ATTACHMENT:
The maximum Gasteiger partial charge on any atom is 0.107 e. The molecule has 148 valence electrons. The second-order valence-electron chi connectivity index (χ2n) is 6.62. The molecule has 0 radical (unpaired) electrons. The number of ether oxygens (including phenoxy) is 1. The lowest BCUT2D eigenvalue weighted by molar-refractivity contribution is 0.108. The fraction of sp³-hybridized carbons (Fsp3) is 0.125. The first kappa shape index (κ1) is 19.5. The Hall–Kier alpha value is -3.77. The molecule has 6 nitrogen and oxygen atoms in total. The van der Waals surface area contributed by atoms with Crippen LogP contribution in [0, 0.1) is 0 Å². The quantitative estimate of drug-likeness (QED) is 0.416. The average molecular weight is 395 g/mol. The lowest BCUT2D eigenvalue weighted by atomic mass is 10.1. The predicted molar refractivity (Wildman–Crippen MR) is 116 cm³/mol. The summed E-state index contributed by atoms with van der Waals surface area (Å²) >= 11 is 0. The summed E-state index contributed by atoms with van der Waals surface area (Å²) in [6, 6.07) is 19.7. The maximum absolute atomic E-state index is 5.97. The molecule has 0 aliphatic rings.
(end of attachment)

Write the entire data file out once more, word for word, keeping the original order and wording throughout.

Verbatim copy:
The maximum Gasteiger partial charge on any atom is 0.107 e. The molecule has 148 valence electrons. The second-order valence-electron chi connectivity index (χ2n) is 6.62. The molecule has 0 radical (unpaired) electrons. The number of ether oxygens (including phenoxy) is 1. The lowest BCUT2D eigenvalue weighted by molar-refractivity contribution is 0.108. The fraction of sp³-hybridized carbons (Fsp3) is 0.125. The first kappa shape index (κ1) is 19.5. The Hall–Kier alpha value is -3.77. The molecule has 6 nitrogen and oxygen atoms in total. The van der Waals surface area contributed by atoms with Crippen LogP contribution in [0, 0.1) is 0 Å². The quantitative estimate of drug-likeness (QED) is 0.416. The average molecular weight is 395 g/mol. The lowest BCUT2D eigenvalue weighted by atomic mass is 10.1. The predicted molar refractivity (Wildman–Crippen MR) is 116 cm³/mol. The summed E-state index contributed by atoms with van der Waals surface area (Å²) >= 11 is 0. The summed E-state index contributed by atoms with van der Waals surface area (Å²) in [6, 6.07) is 19.7. The maximum absolute atomic E-state index is 5.97. The molecule has 0 aliphatic rings.